Batty Weber

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Batty Weber

Batty (Jean-Baptiste) Weber (1860–1940) is considered to have been one of Luxembourg's most influential journalists and authors, contributing much to the development of the country's national identity.[1][2] His style is characterized by his sense of humour and skillful use of irony.[3]

Early life[edit]

Born on 25 November 1860 in Rumelange in south-western Luxembourg, he was the son of the local schoolmaster, Michel Weber, and his wife Marie-Catherine Klein. The family soon moved to Stadtbredimus on the Moselle where Weber spent much of his childhood. After attending the Athénée in Luxembourg City, he studied philology at the universities of Berlin and Bonn, developing an interest in the theatre.[4]


After his studies, Weber started to work in Luxembourg's civil service administration, developing his skills as a stenographer. Not satisfied with administrative work, he began to contribute to newspapers publishing his first short story "Mein Freund Günther" in Das Luxemburger Land in 1883. He was soon contributing both news articles and short stories to newspapers at home and abroad. After "Wolf Frank" (1887) was published in the Luxemburger Zeitung, Weber began to contribute to the Escher Zeitung with "Bella Ghitta" (1889), his first story about the mining area of the south, followed by "Hart am Abgrund" (1890), "Der Amerikaner" (1891) and "Die Verderberin" (1891). In 1893, he became editor in chief at the Luxemburger Zeitung.[5]

Weber also began to write poems in Luxembourgish including "Dem Jabbo seng Kap" which is still popular in Luxembourg today. His once highly successful but now forgotten first novel "Fenn Kass, Roman eines Erlösten" draws on his schooldays in Luxembourg. It was serialized in the Kölnische Zeitung in 1912 before being published in book form the following year. While his novels were written in German, most of the numerous light-hearted plays from 1895 to 1922 were in Luxembourgish although "A Mondorf" (1900) and "Le couscous de la belle-mère" were in French.[5]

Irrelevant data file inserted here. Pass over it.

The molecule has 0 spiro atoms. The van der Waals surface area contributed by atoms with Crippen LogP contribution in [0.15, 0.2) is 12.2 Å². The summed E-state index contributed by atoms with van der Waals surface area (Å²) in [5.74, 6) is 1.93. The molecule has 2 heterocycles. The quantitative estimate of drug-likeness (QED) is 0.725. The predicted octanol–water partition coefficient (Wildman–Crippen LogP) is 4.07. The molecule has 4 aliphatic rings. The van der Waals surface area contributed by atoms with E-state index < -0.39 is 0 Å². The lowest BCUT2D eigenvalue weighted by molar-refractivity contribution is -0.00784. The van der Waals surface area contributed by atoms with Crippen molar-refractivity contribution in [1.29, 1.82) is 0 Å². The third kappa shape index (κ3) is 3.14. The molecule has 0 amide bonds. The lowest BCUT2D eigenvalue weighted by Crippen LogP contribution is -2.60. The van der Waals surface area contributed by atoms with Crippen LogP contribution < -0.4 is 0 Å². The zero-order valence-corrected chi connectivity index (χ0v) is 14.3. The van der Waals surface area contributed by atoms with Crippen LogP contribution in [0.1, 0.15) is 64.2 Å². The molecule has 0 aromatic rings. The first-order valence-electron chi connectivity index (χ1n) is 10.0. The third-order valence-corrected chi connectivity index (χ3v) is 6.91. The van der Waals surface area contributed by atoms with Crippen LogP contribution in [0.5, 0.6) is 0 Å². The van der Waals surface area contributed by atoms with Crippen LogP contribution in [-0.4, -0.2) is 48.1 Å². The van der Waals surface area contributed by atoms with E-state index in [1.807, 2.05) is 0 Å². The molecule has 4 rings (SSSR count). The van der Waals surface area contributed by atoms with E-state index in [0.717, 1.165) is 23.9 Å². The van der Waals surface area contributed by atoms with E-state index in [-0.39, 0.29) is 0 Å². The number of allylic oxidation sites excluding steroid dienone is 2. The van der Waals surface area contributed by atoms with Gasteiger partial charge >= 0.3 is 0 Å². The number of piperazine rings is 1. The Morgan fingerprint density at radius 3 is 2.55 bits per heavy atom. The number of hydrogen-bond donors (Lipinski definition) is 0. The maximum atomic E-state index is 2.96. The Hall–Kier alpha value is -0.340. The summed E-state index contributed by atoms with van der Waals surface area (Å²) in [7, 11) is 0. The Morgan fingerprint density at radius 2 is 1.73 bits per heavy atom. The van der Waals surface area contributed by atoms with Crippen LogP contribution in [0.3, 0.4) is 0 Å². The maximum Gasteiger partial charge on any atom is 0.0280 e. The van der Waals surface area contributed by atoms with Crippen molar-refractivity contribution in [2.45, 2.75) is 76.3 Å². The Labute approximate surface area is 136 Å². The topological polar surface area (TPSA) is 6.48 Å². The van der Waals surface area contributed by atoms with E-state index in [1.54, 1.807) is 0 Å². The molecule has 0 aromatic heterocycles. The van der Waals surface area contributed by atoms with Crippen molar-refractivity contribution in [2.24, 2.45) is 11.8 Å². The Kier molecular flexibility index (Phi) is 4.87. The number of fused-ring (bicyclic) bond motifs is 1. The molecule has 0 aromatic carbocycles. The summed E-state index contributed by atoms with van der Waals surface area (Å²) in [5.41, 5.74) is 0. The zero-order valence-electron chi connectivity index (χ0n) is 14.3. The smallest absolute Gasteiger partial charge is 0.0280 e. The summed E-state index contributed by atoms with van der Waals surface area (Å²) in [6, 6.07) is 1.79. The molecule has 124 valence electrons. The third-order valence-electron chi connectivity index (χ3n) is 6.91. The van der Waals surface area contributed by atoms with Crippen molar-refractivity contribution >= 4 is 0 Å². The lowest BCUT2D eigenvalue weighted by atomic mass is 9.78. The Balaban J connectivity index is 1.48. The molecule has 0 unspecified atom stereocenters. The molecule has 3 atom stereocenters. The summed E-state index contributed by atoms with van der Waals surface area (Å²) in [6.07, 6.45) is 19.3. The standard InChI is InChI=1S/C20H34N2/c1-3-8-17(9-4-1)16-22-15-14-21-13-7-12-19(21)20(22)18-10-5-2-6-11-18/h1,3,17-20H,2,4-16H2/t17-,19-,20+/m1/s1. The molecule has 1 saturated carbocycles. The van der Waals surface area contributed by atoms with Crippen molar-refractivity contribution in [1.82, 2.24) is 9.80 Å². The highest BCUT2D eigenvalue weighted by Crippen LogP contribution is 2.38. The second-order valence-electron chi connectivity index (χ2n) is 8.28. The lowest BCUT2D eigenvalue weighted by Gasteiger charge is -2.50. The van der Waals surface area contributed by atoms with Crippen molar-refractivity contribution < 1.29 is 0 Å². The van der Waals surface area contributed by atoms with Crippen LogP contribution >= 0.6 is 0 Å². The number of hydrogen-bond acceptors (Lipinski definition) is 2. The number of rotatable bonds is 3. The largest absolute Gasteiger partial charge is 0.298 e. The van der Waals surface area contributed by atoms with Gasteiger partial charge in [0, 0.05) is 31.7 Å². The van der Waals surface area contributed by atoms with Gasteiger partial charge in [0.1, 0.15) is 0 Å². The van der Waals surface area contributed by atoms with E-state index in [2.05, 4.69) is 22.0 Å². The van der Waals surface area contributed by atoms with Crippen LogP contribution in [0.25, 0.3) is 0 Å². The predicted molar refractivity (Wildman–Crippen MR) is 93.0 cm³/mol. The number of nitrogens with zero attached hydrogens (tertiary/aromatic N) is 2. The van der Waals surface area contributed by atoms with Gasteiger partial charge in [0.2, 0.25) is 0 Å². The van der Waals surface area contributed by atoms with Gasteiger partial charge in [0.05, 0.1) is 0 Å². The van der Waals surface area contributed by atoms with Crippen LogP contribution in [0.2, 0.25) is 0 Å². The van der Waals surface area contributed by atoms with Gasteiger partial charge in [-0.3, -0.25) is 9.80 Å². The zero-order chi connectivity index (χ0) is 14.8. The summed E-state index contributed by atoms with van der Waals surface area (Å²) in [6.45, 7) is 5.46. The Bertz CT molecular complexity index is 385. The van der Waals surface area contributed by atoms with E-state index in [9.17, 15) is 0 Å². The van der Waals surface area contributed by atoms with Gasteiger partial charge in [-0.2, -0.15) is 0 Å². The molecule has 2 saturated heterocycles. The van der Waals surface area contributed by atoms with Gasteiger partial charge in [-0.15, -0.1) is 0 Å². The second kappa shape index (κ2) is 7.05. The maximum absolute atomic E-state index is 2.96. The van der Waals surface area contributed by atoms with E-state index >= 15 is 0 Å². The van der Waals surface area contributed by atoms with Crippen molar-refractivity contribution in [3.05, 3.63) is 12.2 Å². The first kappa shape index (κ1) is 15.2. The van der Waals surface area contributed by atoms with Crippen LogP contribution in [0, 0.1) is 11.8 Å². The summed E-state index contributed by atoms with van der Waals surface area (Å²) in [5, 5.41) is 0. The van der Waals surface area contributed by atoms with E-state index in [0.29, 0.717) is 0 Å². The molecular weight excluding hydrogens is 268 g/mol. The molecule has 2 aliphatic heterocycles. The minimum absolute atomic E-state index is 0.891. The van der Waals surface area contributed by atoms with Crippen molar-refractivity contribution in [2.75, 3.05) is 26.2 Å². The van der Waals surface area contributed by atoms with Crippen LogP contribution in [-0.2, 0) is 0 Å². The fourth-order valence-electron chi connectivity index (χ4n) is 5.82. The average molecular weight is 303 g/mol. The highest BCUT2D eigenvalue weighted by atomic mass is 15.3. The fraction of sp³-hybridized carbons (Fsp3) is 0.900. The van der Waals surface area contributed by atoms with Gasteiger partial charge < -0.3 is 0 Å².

In 1923, in connection with Dicks' 100th anniversary, he published his "Erënnerongen un den Dicks". Weber also did much to promote Luxembourg's budding cultural talents including authors such as Alex Weicker, Marie-Henriette Steil, Albert Hoefler and Emile Marx and the painters Joseph Kutter, Harry Rabinger, Jean Schaak and Nico Klopp. One of Weber's most important contributions to Luxembourg's identity was his "Abreisskalender", a daily column he contributed from 1913 to 1940 to the "Luxembuger Zeitung", commenting on items of local cultural interest.[5]

In 1904 (23 July 1904), he married Emma Brugmann. Batty Weber died in Luxembourg City on 14 December 1940, and was buried in the Notre-Dame Cemetery.

Batty Weber Prize[edit]

Since 1987, the Batty Weber Prize, Luxembourg's national literary prize, has been awarded to a Luxembourg writer for his entire literary work.[6]

Selected works[edit]

  • 1882: Mein Freund Günther
  • 1889: Bella Ghita
  • 1890: Hart am Abgrund
  • 1891: Der Amerikaner
  • 1891: Verderberin
  • 1909: Über Mischkultur in Luxemburg
  • 1912: Fenn Kaß
  • 1922: Nick Carter auf dem Dorf
  • 1923: Der Inseltraum
  • 1926: Hände



  1. ^ "Weber, Batty (Jean-Baptiste)", Luxemburger Lexikon, Editions Guy Binsfeld, Luxembourg, 2006. (in German)
  2. ^ Claire Soriano, "Batty Weber", Institut européen des itinéraires culturels. (in French) Retrieved 2 February 2010.
  3. ^ "Luxembourg Stamps: 1990". Retrieved 2 February 2011.
  4. ^ "Batty Weber erzählt seine Lebengeschichte". (in German)
  5. ^ a b c Sylvie Kremer-Schmit, "Batty Weber", Ons stad, No 35, 1990. (in German) Retrieved 2 February 2011.
  6. ^ "Prix Batty Weber" Archived July 23, 2011, at the Wayback Machine., Centre national de litérature. (in French) Retrieved 6 February 2011.
  7. ^ Letzeburger Bliedchen, No. 102, July 2013, page 14 (German), edited by Luxemburger Freundeskreis Rhein-Main e.v.